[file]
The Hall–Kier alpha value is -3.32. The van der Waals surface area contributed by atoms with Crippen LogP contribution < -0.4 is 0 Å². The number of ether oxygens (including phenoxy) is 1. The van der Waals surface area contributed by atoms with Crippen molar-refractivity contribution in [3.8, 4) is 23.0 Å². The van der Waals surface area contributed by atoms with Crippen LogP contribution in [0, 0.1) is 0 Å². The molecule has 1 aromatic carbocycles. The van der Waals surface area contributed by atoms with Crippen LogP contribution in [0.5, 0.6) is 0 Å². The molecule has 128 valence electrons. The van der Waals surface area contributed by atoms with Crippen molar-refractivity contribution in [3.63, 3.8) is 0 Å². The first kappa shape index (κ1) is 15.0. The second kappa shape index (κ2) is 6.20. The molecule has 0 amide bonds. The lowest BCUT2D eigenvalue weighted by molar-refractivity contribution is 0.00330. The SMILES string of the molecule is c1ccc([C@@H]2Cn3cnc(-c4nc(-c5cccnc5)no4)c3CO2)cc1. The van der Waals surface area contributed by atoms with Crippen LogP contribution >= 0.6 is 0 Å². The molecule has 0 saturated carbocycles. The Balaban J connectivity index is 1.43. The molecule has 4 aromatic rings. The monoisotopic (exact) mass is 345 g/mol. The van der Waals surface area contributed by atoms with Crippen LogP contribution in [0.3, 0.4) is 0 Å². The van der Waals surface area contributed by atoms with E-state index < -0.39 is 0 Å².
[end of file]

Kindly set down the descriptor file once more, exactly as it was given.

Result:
The Hall–Kier alpha value is -3.32. The van der Waals surface area contributed by atoms with Crippen LogP contribution < -0.4 is 0 Å². The number of ether oxygens (including phenoxy) is 1. The van der Waals surface area contributed by atoms with Crippen molar-refractivity contribution in [3.8, 4) is 23.0 Å². The van der Waals surface area contributed by atoms with Crippen LogP contribution in [0, 0.1) is 0 Å². The molecule has 1 aromatic carbocycles. The van der Waals surface area contributed by atoms with Crippen LogP contribution in [0.5, 0.6) is 0 Å². The molecule has 128 valence electrons. The van der Waals surface area contributed by atoms with Crippen molar-refractivity contribution in [3.63, 3.8) is 0 Å². The first kappa shape index (κ1) is 15.0. The second kappa shape index (κ2) is 6.20. The molecule has 0 amide bonds. The lowest BCUT2D eigenvalue weighted by molar-refractivity contribution is 0.00330. The SMILES string of the molecule is c1ccc([C@@H]2Cn3cnc(-c4nc(-c5cccnc5)no4)c3CO2)cc1. The van der Waals surface area contributed by atoms with Crippen LogP contribution >= 0.6 is 0 Å². The molecule has 0 saturated carbocycles. The Balaban J connectivity index is 1.43. The molecule has 4 aromatic rings. The monoisotopic (exact) mass is 345 g/mol. The van der Waals surface area contributed by atoms with Crippen LogP contribution in [0.3, 0.4) is 0 Å². The van der Waals surface area contributed by atoms with E-state index < -0.39 is 0 Å².